Wednesday 17 October 2012

A Fine Line

View of Welshpool - Edward Dayes (1763–1804)

Our Facebook editors have linked an interesting story about creativity and mental illness here. This is always a tricky one because of course people with a mental illness can be creative - indeed there is no limit to their potential as evidenced by the success of famous artists and writers with a mental illness through the ages (see one example above and below) - but we need to be careful not to romanticise mental illness. I have previously commented on the "popularisation" of bipolar disorder here and creativity is an aspect of that.

Driving in this morning I hear John Humphrys on Radio 4 talking to the Swedish researcher who published the report and it seems that bipolar in particular is somewhat associated with people who engage in creative activities. The penny drops as I recollect how so many people I have met with bipolar talk about creating books, films, etc - not always, it has to be said, very realistically.

Those who are counselling people with a mental illness who are driven to these creative activities need to balance encouraging them on the one hand with honesty about the limitations of their skill and their prospects of being taken seriously. There is nothing more dispiriting than seeing poor quality art, poetry, music etc celebrated ecstatically in competitions, publications, and performances organised by mental health organisations, presumably on the patronising assumption that it is remarkable that somebody with a mental illness can create anything at all. For clarity I should say that there is nothing wrong with encouraging the use of art, writing, and music for therapeutic purposes - but that shouldn't include extravagant praise of the results if they are honestly not much good.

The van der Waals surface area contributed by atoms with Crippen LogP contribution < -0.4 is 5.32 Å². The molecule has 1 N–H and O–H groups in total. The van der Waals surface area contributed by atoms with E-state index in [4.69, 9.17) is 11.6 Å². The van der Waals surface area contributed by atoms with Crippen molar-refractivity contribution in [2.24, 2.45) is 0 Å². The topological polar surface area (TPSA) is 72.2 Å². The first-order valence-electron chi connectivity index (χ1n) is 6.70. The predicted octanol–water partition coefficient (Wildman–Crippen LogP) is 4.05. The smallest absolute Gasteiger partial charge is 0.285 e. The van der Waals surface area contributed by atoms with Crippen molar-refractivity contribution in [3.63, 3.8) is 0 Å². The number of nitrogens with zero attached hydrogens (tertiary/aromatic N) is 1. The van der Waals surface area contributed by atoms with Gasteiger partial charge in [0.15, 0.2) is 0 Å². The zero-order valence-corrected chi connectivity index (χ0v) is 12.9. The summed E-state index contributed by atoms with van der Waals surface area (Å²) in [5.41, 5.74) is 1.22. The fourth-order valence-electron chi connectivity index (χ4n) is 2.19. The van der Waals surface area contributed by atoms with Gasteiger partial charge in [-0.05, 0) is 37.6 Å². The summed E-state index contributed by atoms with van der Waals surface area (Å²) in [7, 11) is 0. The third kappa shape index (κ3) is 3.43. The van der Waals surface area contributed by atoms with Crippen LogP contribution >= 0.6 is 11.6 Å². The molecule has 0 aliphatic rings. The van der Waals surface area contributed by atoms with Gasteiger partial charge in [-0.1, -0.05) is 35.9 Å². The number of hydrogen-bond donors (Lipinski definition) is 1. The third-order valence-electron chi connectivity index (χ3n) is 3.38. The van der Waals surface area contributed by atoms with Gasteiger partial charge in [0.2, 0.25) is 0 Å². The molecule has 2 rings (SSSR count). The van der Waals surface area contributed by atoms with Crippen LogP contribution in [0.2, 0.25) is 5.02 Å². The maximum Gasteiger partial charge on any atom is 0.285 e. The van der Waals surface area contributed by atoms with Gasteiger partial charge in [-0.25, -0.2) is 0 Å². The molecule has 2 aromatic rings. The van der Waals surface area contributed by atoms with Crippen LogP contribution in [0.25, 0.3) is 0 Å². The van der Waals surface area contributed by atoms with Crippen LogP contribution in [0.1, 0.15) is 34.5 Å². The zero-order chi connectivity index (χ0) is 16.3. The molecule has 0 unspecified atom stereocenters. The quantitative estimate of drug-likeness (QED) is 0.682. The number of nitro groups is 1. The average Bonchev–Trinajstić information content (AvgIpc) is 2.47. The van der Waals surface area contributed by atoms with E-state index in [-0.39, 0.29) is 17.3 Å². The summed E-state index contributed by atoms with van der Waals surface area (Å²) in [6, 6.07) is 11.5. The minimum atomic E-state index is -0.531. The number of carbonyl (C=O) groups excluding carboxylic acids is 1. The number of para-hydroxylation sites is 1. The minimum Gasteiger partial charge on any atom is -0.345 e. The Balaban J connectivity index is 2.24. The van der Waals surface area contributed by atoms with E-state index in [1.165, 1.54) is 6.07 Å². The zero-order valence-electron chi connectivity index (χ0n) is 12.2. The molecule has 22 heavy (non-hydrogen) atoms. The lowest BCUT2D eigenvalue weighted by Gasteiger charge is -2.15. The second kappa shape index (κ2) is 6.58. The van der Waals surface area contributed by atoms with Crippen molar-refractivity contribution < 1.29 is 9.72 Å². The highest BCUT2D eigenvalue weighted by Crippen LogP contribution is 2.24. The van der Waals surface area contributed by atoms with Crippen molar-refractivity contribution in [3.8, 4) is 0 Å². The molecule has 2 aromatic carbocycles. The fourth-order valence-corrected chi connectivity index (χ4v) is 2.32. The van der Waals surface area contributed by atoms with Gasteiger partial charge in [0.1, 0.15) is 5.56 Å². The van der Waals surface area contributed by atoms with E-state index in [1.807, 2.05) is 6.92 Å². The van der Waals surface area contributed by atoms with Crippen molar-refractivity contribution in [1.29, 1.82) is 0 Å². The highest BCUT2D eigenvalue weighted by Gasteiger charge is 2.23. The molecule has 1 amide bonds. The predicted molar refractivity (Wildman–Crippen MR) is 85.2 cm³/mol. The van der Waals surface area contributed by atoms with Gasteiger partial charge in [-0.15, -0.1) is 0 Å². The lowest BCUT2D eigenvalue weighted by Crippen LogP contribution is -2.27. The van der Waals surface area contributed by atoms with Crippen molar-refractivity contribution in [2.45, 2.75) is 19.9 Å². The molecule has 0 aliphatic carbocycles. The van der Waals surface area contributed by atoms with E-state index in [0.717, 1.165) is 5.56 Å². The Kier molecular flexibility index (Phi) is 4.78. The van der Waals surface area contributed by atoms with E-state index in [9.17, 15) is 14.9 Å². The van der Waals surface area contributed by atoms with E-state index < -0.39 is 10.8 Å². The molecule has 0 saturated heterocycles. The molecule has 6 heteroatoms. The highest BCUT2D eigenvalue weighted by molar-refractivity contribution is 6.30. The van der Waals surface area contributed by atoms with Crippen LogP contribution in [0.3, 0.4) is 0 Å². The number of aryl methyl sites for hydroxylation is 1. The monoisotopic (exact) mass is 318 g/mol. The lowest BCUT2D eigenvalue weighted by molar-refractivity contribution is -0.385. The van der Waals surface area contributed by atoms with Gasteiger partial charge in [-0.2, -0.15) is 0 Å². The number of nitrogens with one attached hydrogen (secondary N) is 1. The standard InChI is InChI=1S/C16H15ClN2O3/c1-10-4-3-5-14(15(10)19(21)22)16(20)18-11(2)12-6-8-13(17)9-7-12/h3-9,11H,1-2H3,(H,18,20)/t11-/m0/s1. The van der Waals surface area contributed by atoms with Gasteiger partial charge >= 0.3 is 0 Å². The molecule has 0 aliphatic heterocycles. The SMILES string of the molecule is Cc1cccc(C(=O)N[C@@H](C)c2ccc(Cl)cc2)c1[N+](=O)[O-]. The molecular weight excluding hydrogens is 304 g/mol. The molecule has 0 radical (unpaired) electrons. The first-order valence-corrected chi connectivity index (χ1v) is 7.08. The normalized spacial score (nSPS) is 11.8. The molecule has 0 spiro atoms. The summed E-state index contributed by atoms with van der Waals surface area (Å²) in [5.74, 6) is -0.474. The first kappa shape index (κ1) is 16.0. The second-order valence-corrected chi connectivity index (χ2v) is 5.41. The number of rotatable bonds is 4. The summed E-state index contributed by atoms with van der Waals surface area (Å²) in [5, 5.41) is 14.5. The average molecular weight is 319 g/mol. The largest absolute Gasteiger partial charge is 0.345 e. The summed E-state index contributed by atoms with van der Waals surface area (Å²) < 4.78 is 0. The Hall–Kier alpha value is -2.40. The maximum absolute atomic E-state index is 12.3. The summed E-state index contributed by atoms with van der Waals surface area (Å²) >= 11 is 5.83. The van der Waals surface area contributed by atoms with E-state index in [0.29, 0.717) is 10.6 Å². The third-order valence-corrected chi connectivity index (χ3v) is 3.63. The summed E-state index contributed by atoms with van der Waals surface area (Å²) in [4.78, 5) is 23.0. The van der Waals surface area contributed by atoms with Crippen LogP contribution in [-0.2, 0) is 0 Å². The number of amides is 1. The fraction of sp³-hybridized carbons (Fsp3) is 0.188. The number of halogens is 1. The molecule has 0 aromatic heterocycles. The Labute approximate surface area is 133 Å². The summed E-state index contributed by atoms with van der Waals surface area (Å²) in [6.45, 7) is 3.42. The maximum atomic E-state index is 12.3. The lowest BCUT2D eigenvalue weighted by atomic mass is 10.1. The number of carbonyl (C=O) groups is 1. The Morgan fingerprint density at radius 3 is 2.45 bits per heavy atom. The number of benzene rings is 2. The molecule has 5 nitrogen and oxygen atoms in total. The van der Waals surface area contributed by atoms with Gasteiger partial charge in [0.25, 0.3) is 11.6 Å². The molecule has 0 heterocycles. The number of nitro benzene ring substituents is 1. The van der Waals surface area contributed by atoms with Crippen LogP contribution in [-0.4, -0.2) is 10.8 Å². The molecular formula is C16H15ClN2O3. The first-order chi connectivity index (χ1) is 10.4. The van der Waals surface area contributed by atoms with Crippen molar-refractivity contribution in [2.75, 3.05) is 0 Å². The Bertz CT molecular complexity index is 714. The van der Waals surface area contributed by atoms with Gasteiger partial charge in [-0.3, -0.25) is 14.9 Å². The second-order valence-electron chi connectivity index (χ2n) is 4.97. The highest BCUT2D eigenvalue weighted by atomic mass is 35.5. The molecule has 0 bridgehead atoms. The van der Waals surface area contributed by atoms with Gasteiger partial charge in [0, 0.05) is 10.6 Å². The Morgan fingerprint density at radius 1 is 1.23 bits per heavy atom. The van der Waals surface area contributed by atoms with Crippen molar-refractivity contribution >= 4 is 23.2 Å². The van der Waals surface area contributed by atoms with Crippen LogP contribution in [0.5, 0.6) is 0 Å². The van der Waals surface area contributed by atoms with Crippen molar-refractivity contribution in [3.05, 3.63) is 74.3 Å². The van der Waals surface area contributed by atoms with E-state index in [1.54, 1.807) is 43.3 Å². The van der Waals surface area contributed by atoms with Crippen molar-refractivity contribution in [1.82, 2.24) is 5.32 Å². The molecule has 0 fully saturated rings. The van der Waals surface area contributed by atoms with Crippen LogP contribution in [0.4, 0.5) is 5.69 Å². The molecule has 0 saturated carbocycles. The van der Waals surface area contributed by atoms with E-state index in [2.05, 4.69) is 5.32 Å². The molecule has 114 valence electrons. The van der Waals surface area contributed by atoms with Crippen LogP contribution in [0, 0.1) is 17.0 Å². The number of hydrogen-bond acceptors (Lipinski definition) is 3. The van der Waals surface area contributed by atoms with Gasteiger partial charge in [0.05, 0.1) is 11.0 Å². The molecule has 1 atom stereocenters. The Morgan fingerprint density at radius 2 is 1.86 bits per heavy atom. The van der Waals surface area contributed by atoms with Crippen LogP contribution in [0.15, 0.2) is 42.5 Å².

I like to think that Hafal has mainly got this right and where we have celebrated stuff created by our clients - including things I've put on this Blog - it stands a test of being worthwhile in its own right and without "allowances" being made. But it's a fine line.

The English Bridge, Shrewsbury - Edward Dayes